Sophia Badhan, 19, an award-winning mental health advocate from the West Midlands.
"I wanted to be the person I needed when I was ill."
"Since I was discharged in 2017, I’ve managed my mental health well enough to stay out of hospital and go to work. I wanted to be the person I needed when I was ill. My teachers supported me endlessly and gave me the confidence to speak about my illness in front of the rest of the school. For that 10 or 15 minutes I was scared and stressed but the response from my peers was worth it. They were phenomenal. I realised that I could help others reach out for support and see that they are cared for.
Amy Meek, 16, and Ella Meek, 14, from Nottingham, founders of Kids Against Plastic.
"It’s easy to convince yourself your little contribution doesn’t count, but it’s not true. We all count."
Sophie Billinghurst, 17, member of Welsh Youth Parliament and advocate for the deaf community.
"By listening to the deaf community and helping them get heard, I found my voice, too."
Kim Mamhende, 22, advocate for Swansea Youth Entrepreneurs’ Network, part of the Centre for African Entrepreneurship, which provides better support for people from ethnic minorities in business. Kim is also a recent graduate of medical biochemistry.
"Just a couple of years before, I’d moved to the UK from Zimbabwe to study medicine and find my place in the world. I came across the Centre for African Entrepreneurship and found it fascinating – despite so many of us having good ideas and passion, few people believe they can make it happen.
"We’re not taught to be leaders. I wanted to change that."
"Just like me, many of them were unconfident and unsure about what they had to say, what they had to give to the world. My own community – and self-belief – has transformed. Before you can advocate for anything else, you have to start with you, is what I’ve learned. You might even surprise yourself."
Dominique Palmer, 20, a climate change activist who works with UK Student Climate Network among others. She is also a politics and international relations student at Birmingham University.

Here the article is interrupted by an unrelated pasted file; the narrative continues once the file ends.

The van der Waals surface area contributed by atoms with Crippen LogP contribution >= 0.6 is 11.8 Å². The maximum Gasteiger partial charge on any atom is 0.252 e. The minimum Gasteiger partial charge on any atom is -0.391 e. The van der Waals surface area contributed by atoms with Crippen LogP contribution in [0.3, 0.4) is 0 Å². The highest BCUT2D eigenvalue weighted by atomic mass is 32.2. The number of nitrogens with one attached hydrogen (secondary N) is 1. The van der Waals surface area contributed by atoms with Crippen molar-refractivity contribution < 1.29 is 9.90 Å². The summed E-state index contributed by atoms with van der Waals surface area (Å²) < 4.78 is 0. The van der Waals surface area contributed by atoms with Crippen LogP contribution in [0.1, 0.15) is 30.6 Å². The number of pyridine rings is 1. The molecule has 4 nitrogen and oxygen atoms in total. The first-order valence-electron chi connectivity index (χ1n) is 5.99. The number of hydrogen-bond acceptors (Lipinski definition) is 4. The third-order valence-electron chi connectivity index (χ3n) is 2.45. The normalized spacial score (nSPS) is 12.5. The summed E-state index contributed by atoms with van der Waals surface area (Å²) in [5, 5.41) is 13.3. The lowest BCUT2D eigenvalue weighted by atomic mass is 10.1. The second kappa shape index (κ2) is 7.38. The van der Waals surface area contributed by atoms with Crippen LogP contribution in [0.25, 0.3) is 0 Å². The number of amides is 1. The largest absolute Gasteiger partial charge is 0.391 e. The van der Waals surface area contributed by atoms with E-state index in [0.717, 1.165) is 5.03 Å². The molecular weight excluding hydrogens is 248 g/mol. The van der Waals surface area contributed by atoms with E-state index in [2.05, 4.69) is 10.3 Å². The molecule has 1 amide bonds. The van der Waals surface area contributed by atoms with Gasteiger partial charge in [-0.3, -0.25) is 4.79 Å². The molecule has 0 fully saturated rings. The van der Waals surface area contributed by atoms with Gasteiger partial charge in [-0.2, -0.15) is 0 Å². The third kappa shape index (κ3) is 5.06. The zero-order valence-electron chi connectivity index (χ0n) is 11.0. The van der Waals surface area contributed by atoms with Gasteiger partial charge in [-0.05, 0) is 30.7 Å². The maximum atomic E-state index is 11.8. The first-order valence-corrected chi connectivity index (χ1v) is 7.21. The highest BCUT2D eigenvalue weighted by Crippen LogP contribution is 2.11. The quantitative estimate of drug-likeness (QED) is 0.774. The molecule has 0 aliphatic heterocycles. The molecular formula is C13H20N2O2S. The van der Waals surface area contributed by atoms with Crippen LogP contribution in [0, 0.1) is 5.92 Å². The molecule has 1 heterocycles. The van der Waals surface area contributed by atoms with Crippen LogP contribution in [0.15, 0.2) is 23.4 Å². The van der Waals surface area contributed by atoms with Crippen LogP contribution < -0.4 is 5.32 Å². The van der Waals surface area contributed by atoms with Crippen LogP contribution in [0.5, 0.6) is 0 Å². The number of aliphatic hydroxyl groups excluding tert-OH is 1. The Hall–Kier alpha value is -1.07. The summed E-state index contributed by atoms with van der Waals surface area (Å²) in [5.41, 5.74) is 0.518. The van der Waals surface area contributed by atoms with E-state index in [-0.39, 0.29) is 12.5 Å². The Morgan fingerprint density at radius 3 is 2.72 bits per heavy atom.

"Every single one of us has personal power."
Victoria Kinkaid, a junior doctor, Girl Guiding Associate and founder of The Real People Project, an Instagram initiative encouraging women to share and overcome their insecurities.
"That was two and a half years ago. The same week, we set up a simple idea – to create the sort of body content we wanted to see. And that meant just people, as they are, unapologetically. Real people. Friends started to write their stories and conversation bubbled up. And what came out of it was perhaps not surprising but universal: we are all, in some way, insecure about our bodies.
"It’s okay to not feel 100% confident about your body all the time."
Sandy Ibrahim, 16, a member of Welsh Youth Parliament who utilises her knowledge of multiple languages to help facilitate mental health support for those who don’t speak English as a first language.
"I’m no longer afraid of saying what’s in my heart."
"I was so happy to be accepted. Since working with the other Youth Parliament members I’ve also started advocating for better access for mental health support. This is one of the biggest issues facing young people today – and if we can help this improve, so many other issues will benefit, too.
Molly Fenton, 18, activist and founder of @loveyourperiod, which encourages teens to fight against period poverty, stigma and plastic.
"People appreciate you when you speak up. Which helps you appreciate yourself."
"By the time we won the debate in March 2019, I was so perplexed by the disparity and misunderstanding around periods that I went straight home and set up an Instagram page called Love Your Period. I started campaigning for better access, better understanding and less stigma. As the page took off, I was sent products which claimed to be eco-friendly. I thought all tampons and pads were but, turns out, they’re full of plastic. In fact, one pack of sanitary towels contains the equivalent of five plastic bags. I realised the stigma surrounding periods is also harming the environment – so I started raising awareness of that, too.